Currently viewing the tag: "Congress"

If you are anything like me, bargains are always a welcome sight.  One of the most popular venues for bargain shoppers nationwide are the slew of outlet malls that have popped up in suburban areas and near popular vacation locales.  Outlet stores advertise extensively that they offer upwards of 75 percent off [...]

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This past month, the House Subcommittee on Courts, Intellectual Property, and the Internet held yet another hearing to discuss copyright reform. Aptly titled “The Scope of Copyright Protection,” it offered testimony from some of the most renowned scholars in the field. Yet, although the House and Senate conduct hearings and discuss intellectual property policy [...]

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In less than two weeks, the Supreme Court will hear the first patent case of this session, which raises the question of when to award attorney’s fees in patent cases under 35 U.S.C. § 285. The statute provides for the award of attorney fees only in “exceptional cases.” Under the rule established in Brooks [...]

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Debit, Credit, or Bitcoin?

On February 6, 2014 By Lizzie Maratea

Will that be debit, credit, or bitcoin? Could bitcoin become that ubiquitous? Those wily Winklevoss twins and the rest of the Bitcoin community have been working to remove the stigma of illegitimacy from the virtual currency, but they want to do so without any additional “draconian” regulation that might interfere with its [...]

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Net Neutrality Rules Hit Another Wall

On January 24, 2014 By Parker Hancock

For several years, net neutrality has been a major issue among consumer groups, startup companies, and many others who value the open nature of the internet. In the early days of the internet, internet service providers (ISPs) relayed data between websites and users indiscriminately, operating as a mere conduit. In the last few years, however, [...]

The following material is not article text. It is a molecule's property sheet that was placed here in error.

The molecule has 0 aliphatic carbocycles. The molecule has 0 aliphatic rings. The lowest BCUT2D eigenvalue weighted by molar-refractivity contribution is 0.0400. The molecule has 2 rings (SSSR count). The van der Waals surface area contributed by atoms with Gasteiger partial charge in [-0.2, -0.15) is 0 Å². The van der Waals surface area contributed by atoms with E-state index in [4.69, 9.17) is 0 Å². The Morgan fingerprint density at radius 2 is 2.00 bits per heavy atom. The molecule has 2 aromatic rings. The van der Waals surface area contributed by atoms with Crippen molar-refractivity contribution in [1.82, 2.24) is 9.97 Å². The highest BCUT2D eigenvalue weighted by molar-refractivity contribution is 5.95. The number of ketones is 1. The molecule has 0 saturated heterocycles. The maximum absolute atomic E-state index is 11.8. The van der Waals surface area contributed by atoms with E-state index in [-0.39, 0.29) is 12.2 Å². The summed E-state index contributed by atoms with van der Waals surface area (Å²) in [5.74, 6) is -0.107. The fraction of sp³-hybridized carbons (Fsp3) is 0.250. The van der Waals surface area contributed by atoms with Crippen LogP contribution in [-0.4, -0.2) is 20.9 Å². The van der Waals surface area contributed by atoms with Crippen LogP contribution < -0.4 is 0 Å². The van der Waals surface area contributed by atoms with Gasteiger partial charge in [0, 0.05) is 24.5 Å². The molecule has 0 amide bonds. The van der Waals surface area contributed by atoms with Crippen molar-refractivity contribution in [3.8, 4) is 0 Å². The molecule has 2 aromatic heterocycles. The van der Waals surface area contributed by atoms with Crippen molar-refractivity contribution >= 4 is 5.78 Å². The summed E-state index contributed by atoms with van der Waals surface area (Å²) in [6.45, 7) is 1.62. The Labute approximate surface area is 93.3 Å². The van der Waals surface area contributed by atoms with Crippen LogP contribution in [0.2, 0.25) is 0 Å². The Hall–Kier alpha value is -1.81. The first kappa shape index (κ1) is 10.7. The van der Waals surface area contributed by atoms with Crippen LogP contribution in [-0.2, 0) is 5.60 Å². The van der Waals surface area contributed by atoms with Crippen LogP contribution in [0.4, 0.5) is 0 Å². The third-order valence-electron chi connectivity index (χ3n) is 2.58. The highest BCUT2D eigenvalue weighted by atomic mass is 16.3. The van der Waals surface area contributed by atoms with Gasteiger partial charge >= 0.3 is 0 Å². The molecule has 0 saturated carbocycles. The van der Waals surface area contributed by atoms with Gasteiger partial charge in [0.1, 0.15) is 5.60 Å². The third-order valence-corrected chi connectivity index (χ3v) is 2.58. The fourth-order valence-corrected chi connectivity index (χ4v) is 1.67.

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The Copyright Office Tunes In

On November 4, 2010 By Kelly Donley

Upon Congress’s prompting, the U.S. Copyright Office has begun a study on the desirability of bringing sound recordings fixed before February 15, 1972, under federal jurisdiction. In a notice of inquiry, the Copyright Office has requested written comments from all interested parties.

Sound recordings were protected solely under state law [...]

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Breaking Down The Stem Cell Ruling

On August 26, 2010 By Kevin Lumpkin

You’ve probably heard by now that a federal court issued a temporary injunction earlier this week, precluding the federal government from funding any research project involving embryonic stem cells. This post attempts to break down the legal basis for the ruling, and what it means for the Obama administration’s plans for stem cell [...]

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While the trade and purchase of “conflict” diamonds has been well-publicized, other minerals are routinely mined and traded in war-torn countries such as Congo. Surprisingly, or at least not as well publicized, many of these minerals play an integral role in the development of cell phones.

Four minerals commonly used in cellphones [...]

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Monday Morning JETLawg…

On June 28, 2010 By JETLaw

In the news…

Federal court finds senatorial candidate Charles DeVore’s political campaign advertisements utilizing Don Henley’s music are not Fair Use.

Congress has driven a stake through the heart of movie box office futures trading — banning the practice.

Federal Trade Commission settles with Twitter in privacy case.

[...]

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Monday Morning JetLawg

On April 19, 2010 By JETLaw

In the news…

Doctor charged in connection with Michael Jackson’s death, Conrad Murray, refuses to negotiate a plea; legal team begins developing defense strategy.

Rapper Jay-Z sues David Ortiz of the Boston Red Sox over name of Dominican nightclub.

Truth in Caller ID Act of 2010 makes it a crime [...]

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